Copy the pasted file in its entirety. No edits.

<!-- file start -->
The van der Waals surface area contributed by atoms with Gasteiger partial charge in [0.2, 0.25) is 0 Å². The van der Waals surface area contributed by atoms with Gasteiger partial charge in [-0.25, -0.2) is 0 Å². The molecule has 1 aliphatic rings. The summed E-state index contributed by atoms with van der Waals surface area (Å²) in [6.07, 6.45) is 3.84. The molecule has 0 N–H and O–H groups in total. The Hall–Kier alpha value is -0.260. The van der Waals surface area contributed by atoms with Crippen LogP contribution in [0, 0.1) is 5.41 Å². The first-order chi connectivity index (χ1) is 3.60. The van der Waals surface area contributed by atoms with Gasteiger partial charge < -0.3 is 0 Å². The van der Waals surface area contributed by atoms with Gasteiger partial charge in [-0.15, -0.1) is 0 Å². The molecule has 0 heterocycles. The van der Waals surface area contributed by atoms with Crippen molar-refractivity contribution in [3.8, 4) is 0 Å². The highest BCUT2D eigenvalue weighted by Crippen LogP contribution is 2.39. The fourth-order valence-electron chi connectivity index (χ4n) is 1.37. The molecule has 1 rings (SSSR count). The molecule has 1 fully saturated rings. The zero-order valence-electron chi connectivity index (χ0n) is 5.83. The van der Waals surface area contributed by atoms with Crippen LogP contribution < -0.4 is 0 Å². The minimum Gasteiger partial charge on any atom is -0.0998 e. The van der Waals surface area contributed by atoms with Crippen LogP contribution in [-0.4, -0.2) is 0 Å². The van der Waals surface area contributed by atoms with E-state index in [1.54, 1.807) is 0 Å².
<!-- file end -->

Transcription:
The van der Waals surface area contributed by atoms with Gasteiger partial charge in [0.2, 0.25) is 0 Å². The van der Waals surface area contributed by atoms with Gasteiger partial charge in [-0.25, -0.2) is 0 Å². The molecule has 1 aliphatic rings. The summed E-state index contributed by atoms with van der Waals surface area (Å²) in [6.07, 6.45) is 3.84. The molecule has 0 N–H and O–H groups in total. The Hall–Kier alpha value is -0.260. The van der Waals surface area contributed by atoms with Crippen LogP contribution in [0, 0.1) is 5.41 Å². The first-order chi connectivity index (χ1) is 3.60. The van der Waals surface area contributed by atoms with Gasteiger partial charge < -0.3 is 0 Å². The van der Waals surface area contributed by atoms with Gasteiger partial charge in [-0.15, -0.1) is 0 Å². The molecule has 0 heterocycles. The van der Waals surface area contributed by atoms with Crippen molar-refractivity contribution in [3.8, 4) is 0 Å². The highest BCUT2D eigenvalue weighted by Crippen LogP contribution is 2.39. The fourth-order valence-electron chi connectivity index (χ4n) is 1.37. The molecule has 1 rings (SSSR count). The molecule has 1 fully saturated rings. The zero-order valence-electron chi connectivity index (χ0n) is 5.83. The van der Waals surface area contributed by atoms with Crippen LogP contribution < -0.4 is 0 Å². The minimum Gasteiger partial charge on any atom is -0.0998 e. The van der Waals surface area contributed by atoms with Crippen LogP contribution in [-0.4, -0.2) is 0 Å². The van der Waals surface area contributed by atoms with E-state index in [1.54, 1.807) is 0 Å².